Montserrat is a unique case, one where both halves of the ICAI’s recommendations apply. We have been hit hard by natural disasters that create fragility, but at the same time, we have significant potential to break through to self-sustaining growth and ongoing development. The obvious danger with such a situation is that we can tend to fall between two stools, with the emphasis fruitlessly shifting back and forth from one pole to the other and back again. So, our challenge, is to instead draw energy from both aspects of the situation and move ahead decisively, restoring sound governance and stable community life with adequate health, education, housing and welfare support on the one hand, and creating a dynamic, growing inclusive economy on the other.

Another concern lurks in some new words we are seeing; not just “projects” but “portfolios” and “programmes.”  We have even been hearing of a new “Programme Management Office,” PMO.  (A glance at the Programme Management Institute’s Guide to the Project Management Body of Knowledge (PMBOK)[2] will help: [a] in order to achieve their long-term goals, organisations hold and manage portfolios, that is strategic collections of projects and programmes, much as they would hold an investment portfolio. [b] Programmes, in turn, are organisational units that support and host clusters of projects towards sets of related goals.  [c] A project, in this context, is a time-limited group of activities and efforts towards a definite, unique set of deliverable results, e.g. build a particular building or create an app for the iPad, or carry out a vaccination campaign, or the like.)

 In Montserrat, the new Programme Management Office is using PRINCE2 and other standards by Axelos, to develop capacity and to create a credible framework for the governance, management and implementation of the key, “catalytic” projects. But, that leads to another question, what is PRINCE2?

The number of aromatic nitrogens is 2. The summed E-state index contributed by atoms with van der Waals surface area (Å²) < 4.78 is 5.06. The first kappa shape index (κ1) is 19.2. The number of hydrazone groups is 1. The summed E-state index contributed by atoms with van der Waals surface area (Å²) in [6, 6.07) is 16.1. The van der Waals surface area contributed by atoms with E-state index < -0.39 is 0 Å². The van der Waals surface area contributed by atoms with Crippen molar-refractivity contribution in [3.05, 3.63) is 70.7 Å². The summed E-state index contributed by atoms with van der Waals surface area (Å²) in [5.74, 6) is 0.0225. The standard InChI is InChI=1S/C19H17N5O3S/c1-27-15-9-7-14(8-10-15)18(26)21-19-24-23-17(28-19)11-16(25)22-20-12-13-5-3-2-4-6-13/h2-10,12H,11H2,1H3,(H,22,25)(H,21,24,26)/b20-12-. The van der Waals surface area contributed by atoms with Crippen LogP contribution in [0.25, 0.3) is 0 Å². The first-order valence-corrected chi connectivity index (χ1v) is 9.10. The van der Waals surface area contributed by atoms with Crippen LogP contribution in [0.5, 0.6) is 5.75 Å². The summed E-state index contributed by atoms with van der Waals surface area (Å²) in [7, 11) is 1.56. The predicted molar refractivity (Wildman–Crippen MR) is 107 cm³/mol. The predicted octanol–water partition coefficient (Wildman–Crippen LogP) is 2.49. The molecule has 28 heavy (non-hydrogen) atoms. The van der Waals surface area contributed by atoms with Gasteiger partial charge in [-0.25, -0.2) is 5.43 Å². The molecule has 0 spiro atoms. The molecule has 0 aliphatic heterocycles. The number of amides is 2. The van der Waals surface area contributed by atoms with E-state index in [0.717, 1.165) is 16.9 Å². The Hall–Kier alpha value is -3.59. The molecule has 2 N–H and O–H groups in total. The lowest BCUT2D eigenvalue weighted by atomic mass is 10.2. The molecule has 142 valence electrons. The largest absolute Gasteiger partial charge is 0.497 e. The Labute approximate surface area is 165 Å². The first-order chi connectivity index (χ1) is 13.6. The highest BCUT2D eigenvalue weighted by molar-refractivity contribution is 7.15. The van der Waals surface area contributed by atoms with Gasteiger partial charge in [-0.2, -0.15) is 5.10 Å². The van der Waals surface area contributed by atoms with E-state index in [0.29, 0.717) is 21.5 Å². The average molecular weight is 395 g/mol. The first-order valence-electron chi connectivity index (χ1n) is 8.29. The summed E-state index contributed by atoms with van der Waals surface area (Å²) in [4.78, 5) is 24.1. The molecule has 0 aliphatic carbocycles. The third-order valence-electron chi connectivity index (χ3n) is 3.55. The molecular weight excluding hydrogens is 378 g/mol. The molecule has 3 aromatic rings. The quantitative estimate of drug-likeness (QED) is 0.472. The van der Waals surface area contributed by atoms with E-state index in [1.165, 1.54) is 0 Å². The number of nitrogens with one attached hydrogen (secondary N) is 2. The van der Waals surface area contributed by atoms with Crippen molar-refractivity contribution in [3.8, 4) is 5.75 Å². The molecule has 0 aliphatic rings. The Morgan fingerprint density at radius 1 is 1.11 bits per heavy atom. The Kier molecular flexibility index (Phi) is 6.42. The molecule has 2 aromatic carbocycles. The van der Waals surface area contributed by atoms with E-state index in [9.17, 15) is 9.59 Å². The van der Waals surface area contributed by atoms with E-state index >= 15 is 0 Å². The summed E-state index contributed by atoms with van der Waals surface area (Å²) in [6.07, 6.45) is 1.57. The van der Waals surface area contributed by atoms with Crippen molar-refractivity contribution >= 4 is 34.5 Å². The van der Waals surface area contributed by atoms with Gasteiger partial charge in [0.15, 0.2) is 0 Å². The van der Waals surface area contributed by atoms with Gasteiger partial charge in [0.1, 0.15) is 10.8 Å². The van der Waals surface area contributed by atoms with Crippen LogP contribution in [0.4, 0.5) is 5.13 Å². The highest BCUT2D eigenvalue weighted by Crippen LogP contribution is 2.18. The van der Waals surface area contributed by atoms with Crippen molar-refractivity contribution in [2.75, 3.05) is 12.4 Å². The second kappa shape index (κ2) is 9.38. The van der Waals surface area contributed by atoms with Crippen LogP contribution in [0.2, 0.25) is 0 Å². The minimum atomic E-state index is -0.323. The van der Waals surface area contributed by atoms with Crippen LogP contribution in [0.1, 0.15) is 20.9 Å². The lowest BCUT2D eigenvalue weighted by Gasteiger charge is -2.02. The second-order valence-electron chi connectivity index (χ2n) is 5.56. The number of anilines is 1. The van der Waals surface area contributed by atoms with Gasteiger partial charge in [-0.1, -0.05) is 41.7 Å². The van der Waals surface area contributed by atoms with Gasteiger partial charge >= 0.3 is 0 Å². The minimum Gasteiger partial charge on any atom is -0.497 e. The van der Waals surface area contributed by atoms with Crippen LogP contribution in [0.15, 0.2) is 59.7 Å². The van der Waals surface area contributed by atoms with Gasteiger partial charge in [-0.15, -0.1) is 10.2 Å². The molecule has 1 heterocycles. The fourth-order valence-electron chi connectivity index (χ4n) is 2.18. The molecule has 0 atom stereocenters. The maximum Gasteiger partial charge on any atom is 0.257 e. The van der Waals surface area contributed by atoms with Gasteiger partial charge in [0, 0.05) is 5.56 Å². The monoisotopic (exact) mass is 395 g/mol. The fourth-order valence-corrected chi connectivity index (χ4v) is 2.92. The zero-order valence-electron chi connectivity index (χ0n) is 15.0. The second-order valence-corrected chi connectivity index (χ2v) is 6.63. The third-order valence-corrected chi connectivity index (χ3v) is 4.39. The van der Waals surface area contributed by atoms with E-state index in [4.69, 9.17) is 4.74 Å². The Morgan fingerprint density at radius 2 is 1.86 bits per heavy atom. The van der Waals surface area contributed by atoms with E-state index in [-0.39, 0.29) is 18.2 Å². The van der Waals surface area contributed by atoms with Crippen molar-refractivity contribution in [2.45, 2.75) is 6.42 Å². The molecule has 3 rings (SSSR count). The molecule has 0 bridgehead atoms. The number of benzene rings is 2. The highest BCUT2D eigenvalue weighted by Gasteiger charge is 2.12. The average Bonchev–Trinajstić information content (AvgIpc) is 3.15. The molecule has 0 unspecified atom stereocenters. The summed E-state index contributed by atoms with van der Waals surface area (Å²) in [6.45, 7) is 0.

PRINCE2 means, “projects in controlled environments,” and was first created by the UK Government working with consultants. It is now under a joint public-private partnership, Axelos. It is a system of training, testing and certifications, it is a set of standards and frameworks for world-class project management, it is a way for us to move the ball forward on the key transformational projects, in collaboration with DfID and other development partners.  It is based on seven each of principles, themes and processes:

These principles, themes and processes should readily fit in with the programme-based project cycle management approach(PbPCM) used for many development projects by DfID, EU and other bodies, and so we should be able to tailor the approach to our particular circumstances. Where, of course, tailoring is one of the seven PRINCE2 principles. Also, the Tasmanian Government’s Project Management Framework e-government initiative[3] will provide some very useful resources (which are generally compatible with the PRINCE2 approach).

Beyond PRINCE2, Axelos has several other frameworks that will be highly relevant to Montserrat.  For instance: Managing a Successful Programme (MSP), Management of Portfolios (MoP),  Portfolio, Programme and Project Offices (P3O), Management of Risk (MoR) and Management of Value (MoV).  There is even an IT-specific form of PRINCE2, PRINCE2 Agile. All of these could help us build our capability to manage and govern our transformation programme. So, such frameworks and standards will provide world-class, third party quality assurance of our growing capability to carry out, manage and transparently, soundly govern the key projects in our transformation programme. (And, let us duly note: while we can hope to minimise over-runs on project costs and timelines etc., no method can actually utterly eliminate such problems.)

Clearly, solid business cases for our “catalytic” projects, backed by adequate capacity and tied to a sound economic development strategy will credibly go a long way towards strengthening our negotiation position. That should help to break the deadlocks in the project cycle that have kept our key “catalytic” projects stuck for twenty years. END

[1]              http://icai.independent.gov.uk/wp-content/uploads/2015/06/ICAI-report-DFIDs-approach-to-Delivering-Impact.pdf

[2]           https://www.amazon.com/Project-Management-Knowledge-PMBOK-Fifth/dp/1935589679/ref=sr_1_1?ie=UTF8&qid=1495645619&sr=8-1&keywords=Guide+to+the+Project+Management+Body+of+Knowledge+%28PMBOK%29

[3]           http://www.egovernment.tas.gov.au/project_management